Reflections on Social innovations and Post-modernism – Part II 4

This article is the second in series of articles on social innovations and post-modernism. It is about the business model innovations as viewed from the perspective of post-modernism. The first part is an introduction to the terms and definitions to set the right language and tone on post-modernism.

In the previous article, we inferred that a post-modernist society is post-fordist and post-taylorist, meaning that slicing and dicing of work which has a separation of design and execution and where there is a functional division of labor resulting in alienation of the worker is grand-fathered. It is about the dawn of post-capitalist society comprising of knowledge workers.

Modernity as inherited from the French and Industrial revolutions through the birth and application of reason respectively, has resulted in the growth of Capitalism, where accumulation of the surplus produce is legalized and supported by both common and civil laws. And, the industrial society is seeing the effects of this accumulation from unbridled self-interest of individuals pursuing this means of production through huge accumulations of private capital and it’s deployment to the detriment of environment etc…

Modernism as a cultural critique of the accumulation of this surplus and later, post-modernism as another means to individual sate (as in the ability to make choices out of “freedom”) could be resulting in another type of Capitalists in this world – I call them Knowledge/ Information Capitalists and it seems to be happening in the society.

For example, Uber does not own any cars, but, has information that connects the “owners” of the cars to the “tenants” (passengers). While passengers and owners, as individuals in the society are gratified because of the ease of service, the other side of the story is Uber becoming a new breed of Capitalist who DOES NOT own the tangible, but, owns only the intangible i.e. knowledge/ information!

It is not something new that Uber is bringing to the production process. Such structures are already existing in the society. For example, the whole industry of consultants is based on the knowledge and expertise that can be applied in a typical modernist organization.

But, what is different today is that with the information aggregators like Uber, there is the centralization of knowledge around which a post-modernist organization is built to help in monetizing the assets of individuals who not only own capital, but, also apply their labor to create wealth. The question is: how do we treat the profits or surplus created out of this process of wealth creation by such novel applications of knowledge?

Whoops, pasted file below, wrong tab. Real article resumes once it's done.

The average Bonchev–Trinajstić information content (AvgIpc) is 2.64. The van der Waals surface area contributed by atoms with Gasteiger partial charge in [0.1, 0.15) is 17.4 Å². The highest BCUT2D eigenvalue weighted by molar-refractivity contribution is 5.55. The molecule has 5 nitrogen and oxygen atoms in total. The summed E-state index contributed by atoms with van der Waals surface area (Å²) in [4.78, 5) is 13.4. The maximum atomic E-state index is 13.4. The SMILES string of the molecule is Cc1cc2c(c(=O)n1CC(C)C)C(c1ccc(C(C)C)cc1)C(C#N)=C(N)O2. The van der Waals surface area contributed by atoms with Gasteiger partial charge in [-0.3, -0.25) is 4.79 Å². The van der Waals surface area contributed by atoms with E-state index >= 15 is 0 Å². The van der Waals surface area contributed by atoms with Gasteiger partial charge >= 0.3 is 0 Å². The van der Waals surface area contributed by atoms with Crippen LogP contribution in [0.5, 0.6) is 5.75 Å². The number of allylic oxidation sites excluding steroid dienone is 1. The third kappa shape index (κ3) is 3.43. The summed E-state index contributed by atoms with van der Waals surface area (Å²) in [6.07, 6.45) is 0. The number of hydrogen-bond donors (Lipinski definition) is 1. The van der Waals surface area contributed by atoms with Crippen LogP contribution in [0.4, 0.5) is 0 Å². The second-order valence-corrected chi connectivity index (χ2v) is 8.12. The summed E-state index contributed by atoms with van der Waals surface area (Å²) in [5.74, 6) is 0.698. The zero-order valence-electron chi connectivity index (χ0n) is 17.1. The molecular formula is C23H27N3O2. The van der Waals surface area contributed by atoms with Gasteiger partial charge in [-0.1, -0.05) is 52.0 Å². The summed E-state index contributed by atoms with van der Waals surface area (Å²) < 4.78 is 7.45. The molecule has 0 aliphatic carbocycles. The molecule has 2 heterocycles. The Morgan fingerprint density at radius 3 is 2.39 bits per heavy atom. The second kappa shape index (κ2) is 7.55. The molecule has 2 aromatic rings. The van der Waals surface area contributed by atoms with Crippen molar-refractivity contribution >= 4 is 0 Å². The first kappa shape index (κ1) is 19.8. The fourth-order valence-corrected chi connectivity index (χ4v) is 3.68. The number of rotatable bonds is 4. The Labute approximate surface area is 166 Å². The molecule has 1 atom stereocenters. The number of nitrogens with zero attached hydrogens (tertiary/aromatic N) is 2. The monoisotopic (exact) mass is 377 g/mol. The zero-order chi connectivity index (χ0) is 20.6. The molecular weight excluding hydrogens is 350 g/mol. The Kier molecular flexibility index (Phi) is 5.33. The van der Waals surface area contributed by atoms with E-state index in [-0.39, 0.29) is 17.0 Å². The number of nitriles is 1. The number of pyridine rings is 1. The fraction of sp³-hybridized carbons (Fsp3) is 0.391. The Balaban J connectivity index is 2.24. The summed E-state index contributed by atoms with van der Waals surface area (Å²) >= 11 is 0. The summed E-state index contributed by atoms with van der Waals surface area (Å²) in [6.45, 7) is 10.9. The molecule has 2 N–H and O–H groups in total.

In the post-modernist era, is there a need to differently interpret Marx’s “surplus” in the context of distributed ownership of the capital, where neither the state nor the big capitalist owns the major means of production?

And, do we need more such business model innovations that essentially use knowledge to monetize the assets owned by individuals in the society?

For example, what kind of innovations are needed to monetize the asset called smart phone? Can this asset be monetized, say, by leasing the computing time for businesses?

And, is there a possibility of such production processes that monetize the assets owned by individuals a game changer in the way wealth gets created and distributed? What if Government’s welfare spending is in the form of distribution of these assets that can be monetized by knowledge capitalists like Uber?


4 thoughts on “Reflections on Social innovations and Post-modernism – Part II

  1. Reply StatSoft Jul 26, 2016 2:28 pm

    Butler uses the debate over the nature of the post-modernist critique to demonstrate how philosophy is implicated in power relationships and defends poststructuralist critique by arguing that the critique of the subject itself is the beginning of analysis, not the end, because the first task of enquiry is the questioning of accepted “universal” and “objective” norms.

  2. Reply Alojamiento Jun 8, 2016 8:37 am

    Lyotard s epistemological survey on post modern knowledge is basically to define the knowledge and who does control it and how it can be legitimated. to understand it s core one has to understand mata narrative, para logy, plurality, heterogeneity etc.Lyotard asserts how forces of power, authority and government have a grip on knowledge, and how these authoritarian forces define knowledge.

  3. Reply Chupacabra May 5, 2016 10:51 am

    What defines learning and education when knowledge becomes the equivalent of performativity of the social system? Education ceases to end with young people at the university level instead members of society will need to continually absorb new information in order to be able to function in an ever-evolving system. The role of professor as transmitter of learning may decrease, as computer-based learning opportunities increase. When information becomes universally accessible and ubiquitous, learning becomes a matter of knowing how to harvest the information out of a vast pool of data, how to ‘create’ knowledge by reassembling available information in meaningful ways. .

    • Reply Srikanth T May 5, 2016 4:00 pm

      Very well said Sergey! I am in accord with you when you say that learning becomes a matter of knowing how to “harvest the info” out of vast pool of data. Going further, what does one do with the harvest? Does one build a new mental model/ thought structure to simplify his/ her own understanding of the world? And, later propagate this simplified version to others as technological or managerial or social innovations?

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